The NOAA Marine Debris Program’s Southeast region, which spans Georgia, South Carolina, and North Carolina, includes gorgeous sandy beaches, expansive meandering marshlands, diverse wildlife, significant history, and lots of southern charm. While sweet tea, hospitality, downhome sayings, and “y’all” are signatures of the south, so too are issues with marine debris. Y’all, it’s enough to make me want to pitch a hissy fit. Fortunately, our partners in the Southeast are leading the way on tackling marine debris through prevention projects and helping communities recover from hurricanes and other natural disasters.
The North Carolina Coastal Federation (NCCF), with support from a NOAA Marine Debris Removal grant, is partnering with the North Carolina Division of Coastal Management and local governments in Pender, New Hanover, and Brunswick Counties, as well as community volunteers, to remove Hurricane Florence debris. For future preparedness, the NCCF plans to develop best management practices to guide others in protecting important natural resources while removing large amounts of storm debris. They will also work with local municipalities to create model resilient building codes for marine construction to help new development withstand the effects of future hurricanes. Stay tuned to hear more about the project progress from the grantees leading this effort on December 19.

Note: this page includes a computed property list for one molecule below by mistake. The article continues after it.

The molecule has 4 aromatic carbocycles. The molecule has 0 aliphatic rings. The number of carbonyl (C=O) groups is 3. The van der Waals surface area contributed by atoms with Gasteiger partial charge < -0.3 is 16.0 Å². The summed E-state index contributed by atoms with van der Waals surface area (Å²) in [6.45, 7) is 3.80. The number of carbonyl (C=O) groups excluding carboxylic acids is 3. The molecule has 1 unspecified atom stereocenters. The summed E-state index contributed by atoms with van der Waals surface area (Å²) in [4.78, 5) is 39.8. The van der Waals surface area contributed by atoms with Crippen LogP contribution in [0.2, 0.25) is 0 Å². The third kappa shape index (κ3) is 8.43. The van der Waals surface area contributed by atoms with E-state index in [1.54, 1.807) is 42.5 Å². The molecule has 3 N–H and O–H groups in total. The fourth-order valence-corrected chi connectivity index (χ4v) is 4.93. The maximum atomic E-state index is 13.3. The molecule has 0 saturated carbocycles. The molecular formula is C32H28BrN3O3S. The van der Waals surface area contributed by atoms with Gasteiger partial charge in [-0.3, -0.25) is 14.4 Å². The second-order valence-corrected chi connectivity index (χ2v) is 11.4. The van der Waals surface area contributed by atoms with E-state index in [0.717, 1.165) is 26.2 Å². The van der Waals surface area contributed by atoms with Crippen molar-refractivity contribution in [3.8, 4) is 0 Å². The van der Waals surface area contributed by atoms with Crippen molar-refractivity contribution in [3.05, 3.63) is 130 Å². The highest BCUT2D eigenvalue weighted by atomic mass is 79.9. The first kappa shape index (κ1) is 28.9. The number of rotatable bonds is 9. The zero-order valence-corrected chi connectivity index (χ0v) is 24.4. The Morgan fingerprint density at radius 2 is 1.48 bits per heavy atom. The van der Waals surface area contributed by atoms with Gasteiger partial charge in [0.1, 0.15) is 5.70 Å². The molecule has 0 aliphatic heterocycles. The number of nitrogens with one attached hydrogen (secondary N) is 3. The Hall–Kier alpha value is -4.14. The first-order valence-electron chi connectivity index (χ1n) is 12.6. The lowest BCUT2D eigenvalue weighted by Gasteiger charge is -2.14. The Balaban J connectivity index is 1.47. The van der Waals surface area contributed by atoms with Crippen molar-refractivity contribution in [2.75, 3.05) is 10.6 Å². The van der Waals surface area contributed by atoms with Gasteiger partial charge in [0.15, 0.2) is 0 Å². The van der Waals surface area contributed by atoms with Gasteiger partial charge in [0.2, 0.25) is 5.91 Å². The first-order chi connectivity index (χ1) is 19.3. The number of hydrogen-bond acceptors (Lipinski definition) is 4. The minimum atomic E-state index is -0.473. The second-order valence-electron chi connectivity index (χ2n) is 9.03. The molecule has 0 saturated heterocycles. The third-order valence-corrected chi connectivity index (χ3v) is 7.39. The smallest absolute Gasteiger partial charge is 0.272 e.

Additionally, the Town of Beaufort, North Carolina has teamed up with NC Coastal Reserve and National Estuarine Research Reserve and Atlantic Coast Marine Group, with the support of a NOAA Marine Debris Program Removal grant, to remove abandoned vessels, derelict fishing gear, and other medium and large debris items. The BoatUS Foundation is also developing a professional documentary video to showcase the project and debris removal efforts in Beaufort Harbor. Removing these items from the local environment protects wildlife, water quality, as well as access to recreation in the Town of Beaufort and Rachel Carson Reserve’s waters. To date, they have removed 124,558 pounds of marine debris comprised of vessels, illegal moorings, pilings, and other construction debris. The Town also passed an ordinance giving the authority to remove abandoned and derelict vessels within the town limits, which allowed them to remove 11 vessels after Hurricane Florence.
The University of North Carolina Wilmington (UNCW) MarineQuest, with the support of a NOAA Marine Debris Prevention grant, continues its second year of educating youth in southeastern North Carolina about the impacts of marine debris on sea turtles through their program, Turtle Trash Collectors (2TC). During 2TC programs, youth participate in a hands-on simulation of a sea turtle necropsy, or animal dissection, and learn that marine debris can have major impacts on sea turtles, even causing death. Since September 2018, they’ve engaged over 9,000 third, fourth, and fifth grade students, and visited 56 schools.
This creative team also has a digital badge program that YOU can participate in! Join the Turtle Trash Collector digital badging program to start earning badges by collecting debris in your community. By cleaning up in your neighborhood, at the park, or at the beach you can keep trash from ending up in the ocean. It’s up to all of us to make a difference in preventing marine debris, so become a Turtle Trash Collector today!
The NOAA Marine Debris Program is proud of all our Southeast partners and the amazing work Y’ALL are doing to keep our stomping grounds clean and the sea free from marine debris.